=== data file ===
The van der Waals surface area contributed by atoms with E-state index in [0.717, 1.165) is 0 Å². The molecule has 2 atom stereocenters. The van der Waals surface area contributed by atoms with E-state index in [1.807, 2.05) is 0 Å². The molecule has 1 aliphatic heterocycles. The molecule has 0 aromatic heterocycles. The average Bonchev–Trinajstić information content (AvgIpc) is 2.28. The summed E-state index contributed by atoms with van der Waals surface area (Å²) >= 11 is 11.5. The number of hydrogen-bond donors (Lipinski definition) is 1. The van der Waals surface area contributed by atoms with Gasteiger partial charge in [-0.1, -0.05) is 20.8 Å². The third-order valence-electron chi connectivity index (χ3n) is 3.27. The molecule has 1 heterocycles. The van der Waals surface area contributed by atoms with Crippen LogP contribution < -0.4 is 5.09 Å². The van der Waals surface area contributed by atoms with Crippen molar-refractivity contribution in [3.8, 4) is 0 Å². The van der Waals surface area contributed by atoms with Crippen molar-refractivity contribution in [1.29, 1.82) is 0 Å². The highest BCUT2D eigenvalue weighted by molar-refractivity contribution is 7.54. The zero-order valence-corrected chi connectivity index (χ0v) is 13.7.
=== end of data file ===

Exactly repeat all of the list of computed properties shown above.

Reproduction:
The van der Waals surface area contributed by atoms with E-state index in [0.717, 1.165) is 0 Å². The molecule has 2 atom stereocenters. The van der Waals surface area contributed by atoms with E-state index in [1.807, 2.05) is 0 Å². The molecule has 1 aliphatic heterocycles. The molecule has 0 aromatic heterocycles. The average Bonchev–Trinajstić information content (AvgIpc) is 2.28. The summed E-state index contributed by atoms with van der Waals surface area (Å²) >= 11 is 11.5. The number of hydrogen-bond donors (Lipinski definition) is 1. The van der Waals surface area contributed by atoms with Gasteiger partial charge in [-0.1, -0.05) is 20.8 Å². The third-order valence-electron chi connectivity index (χ3n) is 3.27. The molecule has 1 heterocycles. The van der Waals surface area contributed by atoms with Crippen LogP contribution < -0.4 is 5.09 Å². The van der Waals surface area contributed by atoms with Crippen molar-refractivity contribution in [3.8, 4) is 0 Å². The van der Waals surface area contributed by atoms with Crippen molar-refractivity contribution in [1.29, 1.82) is 0 Å². The highest BCUT2D eigenvalue weighted by molar-refractivity contribution is 7.54. The zero-order valence-corrected chi connectivity index (χ0v) is 13.7.